Afterword 233

Notes 235

Bibliography 263

Index 281

What People are Saying About This

Noam Chomsky

This quest for the Holy Grail—the nature of the simple verb to be—is a remarkable tour de force.Learned and lucid, with fascinating byways to challenging problems of philosophy, linguistic theory, and the brain sciences, the journey proceeds from classical Greece to the present, finally unveiling an elegant unified theory with rich and surprising implications for the understanding of fundamental aspects of language.A major contribution, and a joy to read.

Richard S. Kayne

Andrea Moro has given us, with fascinating historical and philosophical background, a powerful and sustained argument in favor of the unicity of To Be.

From the Publisher

This quest for the Holy Grail—the nature of the simple verb to be—is a remarkable tour de force.Learned and lucid, with fascinating byways to challenging problems of philosophy, linguistic theory, and the brain sciences, the journey proceeds from classical Greece to the present, finally unveiling an elegant unified theory with rich and surprising implications for the understanding of fundamental aspects of language.A major contribution, and a joy to read.

Noam Chomsky

Andrea Moro has given us, with fascinating historical and philosophical background, a powerful and sustained argument in favor of the unicity of To Be.

Richard S. Kayne, Silver Professor,Department of Linguistics, NYU;author of The Antisymmetry of Syntax

The distinguished linguist Andrea Moro has devoted his life to the study of the verb to be. In this wonderful book, he explains the importance and interest of this topic to the nonspecialist with his characteristic style, skill, and learning. It is a gripping read, the best popular book on language I have read since Steven Pinker's The Language Instinct. I recommend it to anyone interested in human language, or indeed, in human civilization in general.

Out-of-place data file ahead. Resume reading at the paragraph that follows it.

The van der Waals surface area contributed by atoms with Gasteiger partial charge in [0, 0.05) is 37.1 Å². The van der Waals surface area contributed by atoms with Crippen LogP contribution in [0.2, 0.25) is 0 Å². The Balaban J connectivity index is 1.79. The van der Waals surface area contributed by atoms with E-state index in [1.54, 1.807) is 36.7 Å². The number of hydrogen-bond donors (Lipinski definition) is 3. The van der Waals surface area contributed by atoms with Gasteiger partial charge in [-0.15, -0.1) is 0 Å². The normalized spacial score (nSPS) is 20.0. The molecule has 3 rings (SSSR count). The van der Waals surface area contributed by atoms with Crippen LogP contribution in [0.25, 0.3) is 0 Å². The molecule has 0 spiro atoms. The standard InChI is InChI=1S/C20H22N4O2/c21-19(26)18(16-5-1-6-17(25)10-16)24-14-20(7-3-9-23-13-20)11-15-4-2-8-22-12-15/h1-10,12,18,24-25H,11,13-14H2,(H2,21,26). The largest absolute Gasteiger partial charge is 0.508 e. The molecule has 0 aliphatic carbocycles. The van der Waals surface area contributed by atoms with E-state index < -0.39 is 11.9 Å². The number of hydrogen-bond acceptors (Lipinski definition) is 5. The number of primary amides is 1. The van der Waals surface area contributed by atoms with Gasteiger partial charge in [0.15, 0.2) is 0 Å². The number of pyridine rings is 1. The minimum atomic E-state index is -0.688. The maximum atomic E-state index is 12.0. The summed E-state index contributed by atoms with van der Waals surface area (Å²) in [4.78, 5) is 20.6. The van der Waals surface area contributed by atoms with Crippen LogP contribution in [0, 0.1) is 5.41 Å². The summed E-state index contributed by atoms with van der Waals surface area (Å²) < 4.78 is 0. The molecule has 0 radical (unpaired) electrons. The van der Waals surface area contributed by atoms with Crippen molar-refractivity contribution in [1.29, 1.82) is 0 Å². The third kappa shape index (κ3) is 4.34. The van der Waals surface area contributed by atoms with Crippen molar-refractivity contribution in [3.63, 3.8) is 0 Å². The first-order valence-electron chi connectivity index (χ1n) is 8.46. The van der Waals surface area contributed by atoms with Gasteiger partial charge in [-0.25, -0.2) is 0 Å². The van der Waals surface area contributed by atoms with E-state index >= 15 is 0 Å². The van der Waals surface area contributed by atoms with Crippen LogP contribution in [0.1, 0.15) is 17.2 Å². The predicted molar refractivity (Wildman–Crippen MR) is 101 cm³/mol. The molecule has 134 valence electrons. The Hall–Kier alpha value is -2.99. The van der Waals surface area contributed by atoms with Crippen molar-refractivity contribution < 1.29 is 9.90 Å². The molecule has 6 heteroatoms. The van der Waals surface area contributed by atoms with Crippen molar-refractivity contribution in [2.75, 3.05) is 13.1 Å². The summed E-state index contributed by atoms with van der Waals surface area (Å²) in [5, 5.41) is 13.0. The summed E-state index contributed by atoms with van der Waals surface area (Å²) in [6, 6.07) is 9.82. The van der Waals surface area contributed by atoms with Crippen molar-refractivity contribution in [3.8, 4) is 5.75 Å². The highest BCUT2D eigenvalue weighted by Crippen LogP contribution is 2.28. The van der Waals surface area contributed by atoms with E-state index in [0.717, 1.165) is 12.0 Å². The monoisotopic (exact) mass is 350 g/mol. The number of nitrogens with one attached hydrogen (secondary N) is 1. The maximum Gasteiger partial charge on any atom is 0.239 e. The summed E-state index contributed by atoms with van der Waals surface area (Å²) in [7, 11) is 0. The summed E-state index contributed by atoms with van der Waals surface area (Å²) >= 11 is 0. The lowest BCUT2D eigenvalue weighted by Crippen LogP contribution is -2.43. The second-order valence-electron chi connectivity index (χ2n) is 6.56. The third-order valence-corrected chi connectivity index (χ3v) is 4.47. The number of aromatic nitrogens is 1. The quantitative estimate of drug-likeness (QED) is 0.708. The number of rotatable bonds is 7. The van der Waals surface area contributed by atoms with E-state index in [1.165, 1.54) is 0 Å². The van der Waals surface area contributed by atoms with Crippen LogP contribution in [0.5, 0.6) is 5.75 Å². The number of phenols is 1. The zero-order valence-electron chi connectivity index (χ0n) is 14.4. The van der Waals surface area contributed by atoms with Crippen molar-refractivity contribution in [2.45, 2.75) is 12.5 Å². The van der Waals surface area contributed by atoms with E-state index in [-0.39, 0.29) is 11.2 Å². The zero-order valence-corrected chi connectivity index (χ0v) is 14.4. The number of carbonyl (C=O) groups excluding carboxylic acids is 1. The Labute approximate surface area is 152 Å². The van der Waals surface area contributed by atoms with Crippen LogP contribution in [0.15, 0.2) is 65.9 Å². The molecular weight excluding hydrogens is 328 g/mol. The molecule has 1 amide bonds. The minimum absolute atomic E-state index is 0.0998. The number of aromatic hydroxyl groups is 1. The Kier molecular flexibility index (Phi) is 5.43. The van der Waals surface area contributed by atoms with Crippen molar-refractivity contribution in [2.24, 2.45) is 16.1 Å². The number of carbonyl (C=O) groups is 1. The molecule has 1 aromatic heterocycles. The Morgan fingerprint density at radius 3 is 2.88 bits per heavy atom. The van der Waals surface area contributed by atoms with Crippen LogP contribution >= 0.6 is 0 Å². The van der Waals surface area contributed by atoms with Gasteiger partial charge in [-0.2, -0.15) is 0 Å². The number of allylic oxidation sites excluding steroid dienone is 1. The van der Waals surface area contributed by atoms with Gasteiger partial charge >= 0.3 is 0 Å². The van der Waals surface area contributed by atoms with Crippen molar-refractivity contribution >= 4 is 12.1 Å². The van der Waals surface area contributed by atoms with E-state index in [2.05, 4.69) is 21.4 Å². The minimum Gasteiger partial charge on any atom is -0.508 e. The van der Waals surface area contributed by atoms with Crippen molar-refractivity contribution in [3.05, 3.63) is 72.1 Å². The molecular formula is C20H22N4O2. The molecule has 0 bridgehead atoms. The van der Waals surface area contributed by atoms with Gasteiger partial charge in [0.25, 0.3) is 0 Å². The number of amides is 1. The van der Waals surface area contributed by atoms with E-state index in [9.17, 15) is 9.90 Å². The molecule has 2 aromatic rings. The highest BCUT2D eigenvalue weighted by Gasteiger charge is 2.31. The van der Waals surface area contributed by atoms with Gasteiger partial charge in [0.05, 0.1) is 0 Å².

Tim Crane, Professor of Philosophy, Central European University

Endorsement

The distinguished linguist Andrea Moro has devoted his life to the study of the verb to be. In this wonderful book, he explains the importance and interest of this topic to the nonspecialist with his characteristic style, skill, and learning. It is a gripping read, the best popular book on language I have read since Steven Pinker's The Language Instinct. I recommend it to anyone interested in human language, or indeed, in human civilization in general.

Tim Crane, Professor of Philosophy, Central European University

Tim Crane

The distinguished linguist Andrea Moro has devoted his life to the study of the verb to be. In this wonderful book, he explains the importance and interest of this topic to the nonspecialist with his characteristic style, skill, and learning. It is a gripping read, the best popular book on language I have read since Steven Pinker's The Language Instinct. I recommend it to anyone interested in human language, or indeed, in human civilization in general.